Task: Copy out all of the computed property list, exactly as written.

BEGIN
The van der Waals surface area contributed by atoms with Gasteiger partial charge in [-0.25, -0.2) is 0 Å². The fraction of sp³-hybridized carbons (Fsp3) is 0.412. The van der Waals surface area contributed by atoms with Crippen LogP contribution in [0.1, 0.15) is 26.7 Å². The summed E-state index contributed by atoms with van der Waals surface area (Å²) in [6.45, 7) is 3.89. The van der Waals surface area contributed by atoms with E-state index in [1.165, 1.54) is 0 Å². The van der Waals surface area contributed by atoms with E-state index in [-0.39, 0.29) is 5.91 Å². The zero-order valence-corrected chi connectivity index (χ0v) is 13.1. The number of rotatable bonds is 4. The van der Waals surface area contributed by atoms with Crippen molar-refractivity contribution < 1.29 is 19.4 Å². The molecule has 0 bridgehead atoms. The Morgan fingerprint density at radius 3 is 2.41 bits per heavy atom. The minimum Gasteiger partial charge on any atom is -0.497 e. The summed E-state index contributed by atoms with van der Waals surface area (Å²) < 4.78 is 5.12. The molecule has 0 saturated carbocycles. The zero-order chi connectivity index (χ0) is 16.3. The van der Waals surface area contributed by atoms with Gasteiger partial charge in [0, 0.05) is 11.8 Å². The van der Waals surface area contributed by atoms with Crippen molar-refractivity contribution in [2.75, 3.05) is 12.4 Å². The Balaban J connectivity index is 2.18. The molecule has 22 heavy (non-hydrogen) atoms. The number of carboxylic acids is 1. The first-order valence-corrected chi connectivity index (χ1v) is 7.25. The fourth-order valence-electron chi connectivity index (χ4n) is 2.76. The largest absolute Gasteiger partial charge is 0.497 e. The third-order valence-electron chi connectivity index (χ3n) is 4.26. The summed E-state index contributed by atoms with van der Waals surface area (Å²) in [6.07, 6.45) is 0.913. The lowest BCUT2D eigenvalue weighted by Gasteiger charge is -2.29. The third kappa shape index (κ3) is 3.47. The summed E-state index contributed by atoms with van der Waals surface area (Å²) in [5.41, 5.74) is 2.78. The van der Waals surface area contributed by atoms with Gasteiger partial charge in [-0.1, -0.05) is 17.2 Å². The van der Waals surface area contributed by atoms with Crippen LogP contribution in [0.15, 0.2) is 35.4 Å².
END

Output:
The van der Waals surface area contributed by atoms with Gasteiger partial charge in [-0.25, -0.2) is 0 Å². The fraction of sp³-hybridized carbons (Fsp3) is 0.412. The van der Waals surface area contributed by atoms with Crippen LogP contribution in [0.1, 0.15) is 26.7 Å². The summed E-state index contributed by atoms with van der Waals surface area (Å²) in [6.45, 7) is 3.89. The van der Waals surface area contributed by atoms with E-state index in [1.165, 1.54) is 0 Å². The van der Waals surface area contributed by atoms with E-state index in [-0.39, 0.29) is 5.91 Å². The zero-order valence-corrected chi connectivity index (χ0v) is 13.1. The number of rotatable bonds is 4. The van der Waals surface area contributed by atoms with Crippen molar-refractivity contribution < 1.29 is 19.4 Å². The molecule has 0 bridgehead atoms. The Morgan fingerprint density at radius 3 is 2.41 bits per heavy atom. The minimum Gasteiger partial charge on any atom is -0.497 e. The summed E-state index contributed by atoms with van der Waals surface area (Å²) < 4.78 is 5.12. The molecule has 0 saturated carbocycles. The zero-order chi connectivity index (χ0) is 16.3. The van der Waals surface area contributed by atoms with Gasteiger partial charge in [0, 0.05) is 11.8 Å². The van der Waals surface area contributed by atoms with Crippen molar-refractivity contribution in [2.75, 3.05) is 12.4 Å². The Balaban J connectivity index is 2.18. The molecule has 22 heavy (non-hydrogen) atoms. The number of carboxylic acids is 1. The first-order valence-corrected chi connectivity index (χ1v) is 7.25. The fourth-order valence-electron chi connectivity index (χ4n) is 2.76. The largest absolute Gasteiger partial charge is 0.497 e. The third-order valence-electron chi connectivity index (χ3n) is 4.26. The summed E-state index contributed by atoms with van der Waals surface area (Å²) in [6.07, 6.45) is 0.913. The lowest BCUT2D eigenvalue weighted by Gasteiger charge is -2.29. The third kappa shape index (κ3) is 3.47. The summed E-state index contributed by atoms with van der Waals surface area (Å²) in [5.41, 5.74) is 2.78. The van der Waals surface area contributed by atoms with Gasteiger partial charge in [-0.1, -0.05) is 17.2 Å². The van der Waals surface area contributed by atoms with Crippen LogP contribution in [0.15, 0.2) is 35.4 Å².